When I was a very young kid, there was a soap opera. Soap opera means a show sponsored by some personal hygiene product. Shampoo. Soap. Underarm deodorant. I have very vivid memories of sitting on the floor of my grandparents’ home in West Philly and listening to the soaps on radio. Like, “As The World Turns.” Me, linoleum, and some incomprehensible story of love gone wrong on the radio. Hurricane Hazel was winding up, the sky was green, and some organ was piping minor chords to get us in the mood for some betrayal or other. Only later did it move to tv. But by then I was old enough to have some vague idea of betrayal, dum, dam, dum, as the world turns. With a globe spinning in the void.
It was a secure world, with all the normal worries of a sheltered childhood. Yeah, I had a crush on the girl next door and the kid down the street was a barbarian. Welcome to West Philly. You took the good with the bad: the Mummers, John Facenda, and the PTC. With the feral kid who made your life miserable for wanting to read a book. That was 66th Street. That was the 1950s. You walked to the movies; you walked to Catholic school; you hung out with the vo-tech kids, and you looked at the Edsel down the block. That was life. And, frankly, it was ok.
Family was very much a part of everything, in my case, three generations worth. We lived in a big old stone fortress in Haddington. It had a porch, a dining room, a breakfast room, a kitchen, four bedrooms, a bathroom, and a split basement that was part finished, and part washing room. There was a clothes chute that dropped two floors, so you could drop dirty clothes from the bathroom or the dining room (table cloths and such) directly into the washing room. You could also take a shot at dropping yourself. I was tempted, but timid. There was also an old coal bin, but it was a curiosity by the 1950s. We had something called hot water heat, whatever that was. The basement was occasionally used for soaking “fish stalk,” which I think was dried cod. It stank to high Heaven, but Grandpop liked it.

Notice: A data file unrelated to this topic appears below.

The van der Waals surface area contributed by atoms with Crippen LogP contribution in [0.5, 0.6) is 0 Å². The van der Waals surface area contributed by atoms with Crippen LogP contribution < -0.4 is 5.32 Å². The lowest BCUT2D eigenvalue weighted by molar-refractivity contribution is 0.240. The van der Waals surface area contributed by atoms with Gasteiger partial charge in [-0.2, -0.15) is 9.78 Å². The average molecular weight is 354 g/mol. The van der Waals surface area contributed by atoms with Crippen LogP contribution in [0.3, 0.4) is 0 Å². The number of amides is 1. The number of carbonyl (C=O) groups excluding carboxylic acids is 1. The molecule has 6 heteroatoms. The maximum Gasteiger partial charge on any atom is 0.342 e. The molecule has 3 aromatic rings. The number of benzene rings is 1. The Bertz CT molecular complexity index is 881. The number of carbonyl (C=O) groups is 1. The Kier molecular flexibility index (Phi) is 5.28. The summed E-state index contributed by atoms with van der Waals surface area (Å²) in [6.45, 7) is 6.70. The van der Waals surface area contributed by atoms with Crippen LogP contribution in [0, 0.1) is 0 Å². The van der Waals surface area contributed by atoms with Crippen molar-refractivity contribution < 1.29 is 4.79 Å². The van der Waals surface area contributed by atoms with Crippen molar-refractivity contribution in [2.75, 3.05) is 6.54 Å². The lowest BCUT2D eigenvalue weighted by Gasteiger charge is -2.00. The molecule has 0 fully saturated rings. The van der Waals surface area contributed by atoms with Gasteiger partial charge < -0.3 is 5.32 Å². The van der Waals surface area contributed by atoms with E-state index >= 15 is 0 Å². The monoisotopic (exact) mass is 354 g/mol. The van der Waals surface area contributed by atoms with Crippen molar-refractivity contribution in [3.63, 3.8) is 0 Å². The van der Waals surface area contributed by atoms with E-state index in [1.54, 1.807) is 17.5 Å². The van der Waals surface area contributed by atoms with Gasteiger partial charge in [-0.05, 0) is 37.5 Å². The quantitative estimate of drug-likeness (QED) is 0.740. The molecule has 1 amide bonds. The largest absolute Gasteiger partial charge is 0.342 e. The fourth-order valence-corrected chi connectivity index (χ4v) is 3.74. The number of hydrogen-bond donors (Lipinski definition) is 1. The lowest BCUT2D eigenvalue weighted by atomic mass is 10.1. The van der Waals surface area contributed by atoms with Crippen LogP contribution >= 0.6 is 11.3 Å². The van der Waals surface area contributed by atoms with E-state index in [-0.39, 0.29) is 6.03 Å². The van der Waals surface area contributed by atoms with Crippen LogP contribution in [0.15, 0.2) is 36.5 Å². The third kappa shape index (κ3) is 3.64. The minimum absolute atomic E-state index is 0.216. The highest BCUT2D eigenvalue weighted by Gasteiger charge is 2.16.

We always ate in the kitchen, with Grandpop presiding. We never used the breakfast room, and only on special occasions was the dining room summoned into service. There was a big old 1930s radio there that I was I had now, complete with multiple dials, bands, colored wheels, and all kinds of cool stuff for a kid. I messed with it, but could never get it to work. Besides, everything happened in the kitchen, where there was a little radio and a real fridge–not an icebox–and a cool linoleum floor that you could skate on by making wax paper covers for you shoes. I do remember several cracks ups involving the covered radiator on the rear wall–you could start, but stopping was tougher. My maternal grandparents tolerated all of this with good humor. And, really, for most of the time, they raised me. My parents worked.
This was a bilingual family, trilingual if you count Grandpop’s version of English. My parents both understood and could speak Italian, but rarely did. My grandparents spoke Italian to each other, and a mix of Italian and English to me. The Italian tended to come out in moments of extreme exasperation (“Ma che fai?” or on those furtive occasions when the kid wasn’t supposed to get it. So I had an odd vocabulary, little grammar, and a fairly good idea of what was going on in any language. To my everlasting regret, I could understand Italian, but never spoke it. Which explains how bad my Tuscan is now. No one was encouraged to speak Italian by the nuns at St. Donato’s School, resolutely assimilationist, where I started out, at 65th and Callowhill. We had our share of immigrant kids who could swear like sailors, and I did, of course, get some of that. God forbid one of the Cabrini nuns heard you winding up some choice obscenity. No one called your parents. You just got belted. End of story.